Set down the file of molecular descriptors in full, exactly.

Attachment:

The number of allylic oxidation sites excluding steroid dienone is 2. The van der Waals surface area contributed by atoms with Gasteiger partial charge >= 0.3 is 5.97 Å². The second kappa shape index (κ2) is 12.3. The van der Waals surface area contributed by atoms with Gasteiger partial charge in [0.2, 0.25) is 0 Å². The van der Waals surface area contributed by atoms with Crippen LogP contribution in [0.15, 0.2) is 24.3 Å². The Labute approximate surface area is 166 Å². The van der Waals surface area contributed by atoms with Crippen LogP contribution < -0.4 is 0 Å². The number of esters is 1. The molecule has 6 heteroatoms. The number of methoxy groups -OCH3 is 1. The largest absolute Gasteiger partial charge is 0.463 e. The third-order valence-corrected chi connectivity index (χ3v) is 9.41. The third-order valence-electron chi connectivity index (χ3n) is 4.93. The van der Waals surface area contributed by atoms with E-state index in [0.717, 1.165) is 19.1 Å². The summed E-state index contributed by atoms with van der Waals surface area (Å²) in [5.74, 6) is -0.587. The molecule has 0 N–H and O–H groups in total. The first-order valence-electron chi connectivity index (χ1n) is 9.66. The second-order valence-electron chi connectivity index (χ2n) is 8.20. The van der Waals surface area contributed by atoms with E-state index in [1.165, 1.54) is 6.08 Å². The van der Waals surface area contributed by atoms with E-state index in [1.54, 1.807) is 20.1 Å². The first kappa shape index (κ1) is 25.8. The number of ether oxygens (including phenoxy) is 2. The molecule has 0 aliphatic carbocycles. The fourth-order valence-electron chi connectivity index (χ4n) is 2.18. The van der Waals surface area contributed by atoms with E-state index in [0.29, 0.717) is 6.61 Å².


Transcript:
The number of allylic oxidation sites excluding steroid dienone is 2. The van der Waals surface area contributed by atoms with Gasteiger partial charge >= 0.3 is 5.97 Å². The second kappa shape index (κ2) is 12.3. The van der Waals surface area contributed by atoms with Gasteiger partial charge in [0.2, 0.25) is 0 Å². The van der Waals surface area contributed by atoms with Crippen LogP contribution in [0.15, 0.2) is 24.3 Å². The Labute approximate surface area is 166 Å². The van der Waals surface area contributed by atoms with Crippen LogP contribution < -0.4 is 0 Å². The number of esters is 1. The molecule has 6 heteroatoms. The number of methoxy groups -OCH3 is 1. The largest absolute Gasteiger partial charge is 0.463 e. The third-order valence-corrected chi connectivity index (χ3v) is 9.41. The third-order valence-electron chi connectivity index (χ3n) is 4.93. The van der Waals surface area contributed by atoms with E-state index in [0.717, 1.165) is 19.1 Å². The summed E-state index contributed by atoms with van der Waals surface area (Å²) in [5.74, 6) is -0.587. The molecule has 0 N–H and O–H groups in total. The first-order valence-electron chi connectivity index (χ1n) is 9.66. The second-order valence-electron chi connectivity index (χ2n) is 8.20. The van der Waals surface area contributed by atoms with E-state index in [1.165, 1.54) is 6.08 Å². The van der Waals surface area contributed by atoms with E-state index in [1.54, 1.807) is 20.1 Å². The first kappa shape index (κ1) is 25.8. The number of ether oxygens (including phenoxy) is 2. The molecule has 0 aliphatic carbocycles. The fourth-order valence-electron chi connectivity index (χ4n) is 2.18. The van der Waals surface area contributed by atoms with E-state index in [0.29, 0.717) is 6.61 Å².